When Reb Bunim told this tale to followers who had travelled from far and wide to visit him, what was the message? The followers understood. You don’t always find what you’re looking for by travelling to a distant chassidic court. True spiritual treasure can be acquired right near home, with intense effort and devout prayer.

Prisma Color Pencils and Pen on Paper
Prisma Color Pencils and Pen on Paper

Artist's Statement: Jewish, chassidic, mystical art.

Acrylic on Stretched Canvas
Acrylic on Stretched Canvas

Artist's Statement: Obstacles and distractions can surround an individual in various shapes and guises. A thread of optimism and hope can help a person break free and transcend.

Master storyteller the Rebbe Yosef Yitzhak of Lubavitch, an endless source of uncompromising inspiration, is depicted as a catalyst for personal change and transformation. His teachings of the inner and hidden aspects of Torah reveal and unmask the hidden hand of G‑d through life’s journey, shattering the illusions of limitations in one’s life.

Nachum Ish Gam Zu, a noted sage from the Talmudic times, is famous for always accepting all situations with the saying, “Gam Zu L’tova,” – “This too is for the good.” This painting takes that idea a step further by suggesting that whatever situation a person finds themselves in is not just for the good but is in itself good.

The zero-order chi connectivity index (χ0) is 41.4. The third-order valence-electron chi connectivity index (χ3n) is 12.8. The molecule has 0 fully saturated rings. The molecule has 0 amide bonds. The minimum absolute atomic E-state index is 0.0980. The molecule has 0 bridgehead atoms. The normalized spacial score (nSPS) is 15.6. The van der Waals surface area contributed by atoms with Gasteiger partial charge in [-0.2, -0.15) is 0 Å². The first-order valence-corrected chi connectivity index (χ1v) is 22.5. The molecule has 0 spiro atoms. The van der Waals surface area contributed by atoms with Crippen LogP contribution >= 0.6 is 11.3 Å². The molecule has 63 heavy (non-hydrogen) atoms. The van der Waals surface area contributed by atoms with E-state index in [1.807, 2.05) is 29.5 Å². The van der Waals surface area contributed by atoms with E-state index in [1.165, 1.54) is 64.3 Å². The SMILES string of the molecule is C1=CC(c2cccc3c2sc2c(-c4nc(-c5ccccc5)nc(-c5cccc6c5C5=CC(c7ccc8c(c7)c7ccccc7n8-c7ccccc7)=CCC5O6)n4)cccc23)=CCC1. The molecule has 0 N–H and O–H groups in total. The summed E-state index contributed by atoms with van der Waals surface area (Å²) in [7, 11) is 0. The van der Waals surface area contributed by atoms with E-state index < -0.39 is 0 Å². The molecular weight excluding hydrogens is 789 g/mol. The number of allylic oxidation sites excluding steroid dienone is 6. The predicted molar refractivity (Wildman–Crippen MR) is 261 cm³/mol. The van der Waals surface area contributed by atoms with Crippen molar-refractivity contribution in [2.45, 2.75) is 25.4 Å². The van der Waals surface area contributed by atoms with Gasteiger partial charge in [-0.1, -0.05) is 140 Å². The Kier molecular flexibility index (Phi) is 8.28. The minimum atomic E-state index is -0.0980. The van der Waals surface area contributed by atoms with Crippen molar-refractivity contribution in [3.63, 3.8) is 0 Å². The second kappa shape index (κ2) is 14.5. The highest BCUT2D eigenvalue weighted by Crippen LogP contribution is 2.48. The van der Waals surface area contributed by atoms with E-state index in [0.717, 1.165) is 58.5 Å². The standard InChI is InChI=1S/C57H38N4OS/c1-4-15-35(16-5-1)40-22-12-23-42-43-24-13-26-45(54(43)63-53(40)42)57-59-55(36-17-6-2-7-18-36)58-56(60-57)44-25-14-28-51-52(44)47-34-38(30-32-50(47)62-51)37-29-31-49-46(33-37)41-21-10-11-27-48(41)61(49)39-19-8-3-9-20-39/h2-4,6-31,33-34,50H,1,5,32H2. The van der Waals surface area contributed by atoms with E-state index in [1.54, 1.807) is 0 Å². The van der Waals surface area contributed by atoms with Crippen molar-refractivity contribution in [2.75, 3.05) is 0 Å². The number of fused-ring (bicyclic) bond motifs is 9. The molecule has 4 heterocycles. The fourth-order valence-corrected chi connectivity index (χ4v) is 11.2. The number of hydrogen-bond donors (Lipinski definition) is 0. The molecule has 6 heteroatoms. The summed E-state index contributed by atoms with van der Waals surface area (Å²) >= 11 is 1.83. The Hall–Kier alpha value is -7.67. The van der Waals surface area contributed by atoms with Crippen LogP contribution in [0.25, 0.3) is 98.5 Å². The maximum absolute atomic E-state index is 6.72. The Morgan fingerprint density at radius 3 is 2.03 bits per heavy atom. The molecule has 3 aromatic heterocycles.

By Annita Soble

Mixed Media
Mixed Media

Artist's Statement: Hand gestures in everyday chassidic discourse.

By Odi Kletski

Digital
Digital

Artist’s Statement: Exodus depicts the triumphant events of the splitting of the sea. The colors, movement and expression of the piece capture the emotional impact of a nation exiting slavery. Hope, passion and unity are feelings included in Exodus.

Acrylic on Canvas
Acrylic on Canvas

Artist's Statement: For thousands of years our sages have been telling us about the coming of Moshiach.